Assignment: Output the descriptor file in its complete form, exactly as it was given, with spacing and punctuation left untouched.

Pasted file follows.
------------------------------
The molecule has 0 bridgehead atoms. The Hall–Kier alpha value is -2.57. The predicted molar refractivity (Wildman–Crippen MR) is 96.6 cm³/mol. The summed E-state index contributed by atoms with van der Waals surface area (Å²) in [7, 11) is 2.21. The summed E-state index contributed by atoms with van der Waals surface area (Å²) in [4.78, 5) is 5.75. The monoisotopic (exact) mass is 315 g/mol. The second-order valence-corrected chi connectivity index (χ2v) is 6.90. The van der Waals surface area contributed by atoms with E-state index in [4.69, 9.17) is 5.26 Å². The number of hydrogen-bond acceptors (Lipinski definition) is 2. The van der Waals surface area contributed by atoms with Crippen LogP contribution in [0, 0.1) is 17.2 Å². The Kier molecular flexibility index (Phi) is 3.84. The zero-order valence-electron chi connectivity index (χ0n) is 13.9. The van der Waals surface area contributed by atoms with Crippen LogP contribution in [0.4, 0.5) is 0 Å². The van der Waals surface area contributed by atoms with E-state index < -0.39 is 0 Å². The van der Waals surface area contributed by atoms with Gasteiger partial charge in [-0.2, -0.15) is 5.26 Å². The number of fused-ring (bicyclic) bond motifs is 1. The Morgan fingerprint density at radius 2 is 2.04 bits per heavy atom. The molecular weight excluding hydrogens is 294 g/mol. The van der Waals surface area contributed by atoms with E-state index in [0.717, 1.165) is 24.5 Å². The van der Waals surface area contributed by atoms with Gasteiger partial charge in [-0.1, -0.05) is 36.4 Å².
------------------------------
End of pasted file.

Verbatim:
The molecule has 0 bridgehead atoms. The Hall–Kier alpha value is -2.57. The predicted molar refractivity (Wildman–Crippen MR) is 96.6 cm³/mol. The summed E-state index contributed by atoms with van der Waals surface area (Å²) in [7, 11) is 2.21. The summed E-state index contributed by atoms with van der Waals surface area (Å²) in [4.78, 5) is 5.75. The monoisotopic (exact) mass is 315 g/mol. The second-order valence-corrected chi connectivity index (χ2v) is 6.90. The van der Waals surface area contributed by atoms with E-state index in [4.69, 9.17) is 5.26 Å². The number of hydrogen-bond acceptors (Lipinski definition) is 2. The van der Waals surface area contributed by atoms with Crippen LogP contribution in [0, 0.1) is 17.2 Å². The Kier molecular flexibility index (Phi) is 3.84. The zero-order valence-electron chi connectivity index (χ0n) is 13.9. The van der Waals surface area contributed by atoms with Crippen LogP contribution in [0.4, 0.5) is 0 Å². The van der Waals surface area contributed by atoms with E-state index < -0.39 is 0 Å². The van der Waals surface area contributed by atoms with Gasteiger partial charge in [-0.2, -0.15) is 5.26 Å². The number of fused-ring (bicyclic) bond motifs is 1. The Morgan fingerprint density at radius 2 is 2.04 bits per heavy atom. The molecular weight excluding hydrogens is 294 g/mol. The van der Waals surface area contributed by atoms with E-state index in [0.717, 1.165) is 24.5 Å². The van der Waals surface area contributed by atoms with Gasteiger partial charge in [-0.1, -0.05) is 36.4 Å².